The truth about Portsmouth and Millwall's Ben Thompson
There’s something about Ben Thompson.
One look at the midfielder’s enough to make Pompey fans weak of the knees, their minds awash with memories of the lad from London running games as their team cruised to the top of League One three years ago.
It’s a personal view, too. It’s probably not too much of a stretch to say we’re going back to the Premier League days of Andres D’Alessandro, Lassana Diarra and Sylvain Distin since a single player’s approach has sung to individual preferences of how a game is played.
There’s a beautiful simplicity to the 25-year-old’s football, married with the kind of honest graft and drive which separates winners from the pack. Intoxicating stuff.
A debate was raised in the local press in the wake of Pompey’s automatic promotion hopes combusting after being four points clear at Christmas, back in 2018.
Was it over-simplifying the issue to say losing Thompson that January was the reason for failure, as things fell apart? The consensus in the end was, no, it wasn’t.
But the constant mentions of the Millwall men to Pompey? Well, as much as the notion tantalises, isn’t it all getting a bit tiresome now?
The past five days has seen the perennial Thompson transfer talk surface once again, sparked by Lions boss Gary Rowett speaking on his future as he enters the final year of his existing agreement.
That kicked on this Monday as Pompey returned for pre-season training and The News were welcomed into the club’s newly-acquired Roko base to see things unfold, before Danny Cowley kindly fielded questions on just about every issue imaginable.
Naturally, Thompson was one of those with the Blues coach talking as freely as he could on the topic, without contravening the manager’s commandment which decrees thou shalt not speak about players contracted at other clubs.
‘We know Ben – Ben’s a really good player,’ Cowley explained. ‘He’s a player with huge energy, an infectious enthusiasm and a really good timer and arriver.
‘Ben’s someone we know well, but we’re respectful that he’s a Millwall player.
‘We know he’s someone who’s a Championship player on Championship wages with a Championship contract.’
It’s in that final sentence where anyone wanting to know where Thompson to Pompey really stands today can garner their most revealing insight.
The Blues’ interest in the player is long held and it was only nine months ago the club were within a whisker of getting a deal over the line, with things so advanced discussions over how to announce his arrival on social media were aired.
It’s clear now, too, admiration of Thompson has straddled the managerial change from Kenny Jackett to Cowley - but to how great an extent?
When asked about a potential move, the Pompey boss went on to speak generally about the difficulty in landing contracted Championship players in the club’s current position.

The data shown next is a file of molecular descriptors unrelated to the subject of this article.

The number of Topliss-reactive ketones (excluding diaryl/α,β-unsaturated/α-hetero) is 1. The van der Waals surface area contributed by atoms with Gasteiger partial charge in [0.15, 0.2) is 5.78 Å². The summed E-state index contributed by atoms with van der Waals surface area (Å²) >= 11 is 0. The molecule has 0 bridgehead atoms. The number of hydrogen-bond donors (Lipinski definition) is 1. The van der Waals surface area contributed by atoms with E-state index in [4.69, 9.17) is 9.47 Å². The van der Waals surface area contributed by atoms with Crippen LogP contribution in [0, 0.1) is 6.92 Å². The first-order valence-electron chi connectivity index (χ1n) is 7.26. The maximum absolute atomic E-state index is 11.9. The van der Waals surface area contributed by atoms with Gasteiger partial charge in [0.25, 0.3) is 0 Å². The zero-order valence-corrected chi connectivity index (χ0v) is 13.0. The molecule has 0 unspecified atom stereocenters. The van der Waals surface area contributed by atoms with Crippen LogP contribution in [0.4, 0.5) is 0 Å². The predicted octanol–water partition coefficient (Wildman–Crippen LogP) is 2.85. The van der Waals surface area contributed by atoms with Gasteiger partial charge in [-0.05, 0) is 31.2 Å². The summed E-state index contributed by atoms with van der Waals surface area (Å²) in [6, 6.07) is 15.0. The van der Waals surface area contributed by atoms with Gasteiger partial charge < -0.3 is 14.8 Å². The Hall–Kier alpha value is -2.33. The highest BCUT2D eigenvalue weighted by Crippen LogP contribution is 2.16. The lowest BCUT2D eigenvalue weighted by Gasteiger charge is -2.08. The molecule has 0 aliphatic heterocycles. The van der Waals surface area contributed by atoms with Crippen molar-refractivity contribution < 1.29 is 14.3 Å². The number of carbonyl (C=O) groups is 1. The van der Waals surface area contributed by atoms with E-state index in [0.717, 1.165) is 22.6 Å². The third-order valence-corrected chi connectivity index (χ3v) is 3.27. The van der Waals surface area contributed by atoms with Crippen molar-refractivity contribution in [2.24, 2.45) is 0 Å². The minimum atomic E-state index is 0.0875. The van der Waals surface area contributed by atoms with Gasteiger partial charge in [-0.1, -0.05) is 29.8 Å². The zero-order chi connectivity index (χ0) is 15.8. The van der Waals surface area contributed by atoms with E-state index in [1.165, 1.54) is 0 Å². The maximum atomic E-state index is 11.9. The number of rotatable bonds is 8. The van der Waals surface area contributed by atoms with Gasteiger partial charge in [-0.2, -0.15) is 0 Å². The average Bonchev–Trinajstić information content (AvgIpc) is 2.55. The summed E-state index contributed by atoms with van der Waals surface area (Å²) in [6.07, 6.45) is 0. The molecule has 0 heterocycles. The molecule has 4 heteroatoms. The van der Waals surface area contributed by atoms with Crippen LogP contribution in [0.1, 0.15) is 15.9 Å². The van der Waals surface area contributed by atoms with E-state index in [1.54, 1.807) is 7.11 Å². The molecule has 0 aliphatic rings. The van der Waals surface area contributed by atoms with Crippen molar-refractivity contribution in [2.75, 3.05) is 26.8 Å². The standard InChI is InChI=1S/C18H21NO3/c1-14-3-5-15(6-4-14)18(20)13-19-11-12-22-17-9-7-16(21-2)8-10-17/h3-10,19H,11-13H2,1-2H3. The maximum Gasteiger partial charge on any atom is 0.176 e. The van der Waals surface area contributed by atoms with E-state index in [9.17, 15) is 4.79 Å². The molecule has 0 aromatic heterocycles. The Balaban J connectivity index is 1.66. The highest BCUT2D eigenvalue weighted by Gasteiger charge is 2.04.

Clearly, what Thompson is currently earning in the second tier is beyond what Cowley’s current budget can to stretch to, making a loan the most viable prospect.
Yet with his agreement winding down at The Den, it’s also clear maximising their income would make now a more preferable time to sell, if he is indeed to leave his childhood club and get the regular football he craves.
Perhaps Pompey’s best hope then would be to sit tight, and hope when a relatively stagnant market does begin to flow a deal is lubricated as they aim to finance deals for players in his area of the pitch - such as Sheffield Wednesday’s Josh Windass.
Yet, it’s still a leap to see how a club offering competitive League One wages could bridge the gap to accommodating what Thompson could command - especially against the current financial backdrop.
Yes, Pompey were able to agree a substantial fee with Preston and offer a very handy contract to Jayden Stockley in League One terms, before he opted to move to Charlton.
But even if the Blues are tabling personal terms in the region of £5,000 per week for premium targets, they could still be blown out of the water by League One rivals incredibly offering double that kind of money in some circumstances.
Cowley may have been able to bring in three second-tier additions last week, but out-of-contact Championship players represent a different financial commitment to those tied down.
And, of course, the man identifying the targets isn’t afflicted with Thompsonitis like the rest of us.
You get the feeling Cowley is always going to leave the door open to a potential deal, should one present itself between now and 11pm on August 31. After all, Pompey have a lot going for them if a Thompson move was to open up in the coming weeks.
But is it one which is dominating the long days he and his staff are putting into getting deals over the line? It doesn’t necessarily feel like it.
Yes, love is blind and, as we’ve seen in recent days on social media, inspires strong emotions. But perhaps we should all try our best to see where things really stand over a Thompson romance being rekindled.
Or better still listen to the Pompey boss when recently talking about the chances of landing one of his prime summer targets. ‘I don’t get my hopes up,’ he smiled. ‘That way I don’t end up disappointed.’
A message from the Editor, Mark Waldron
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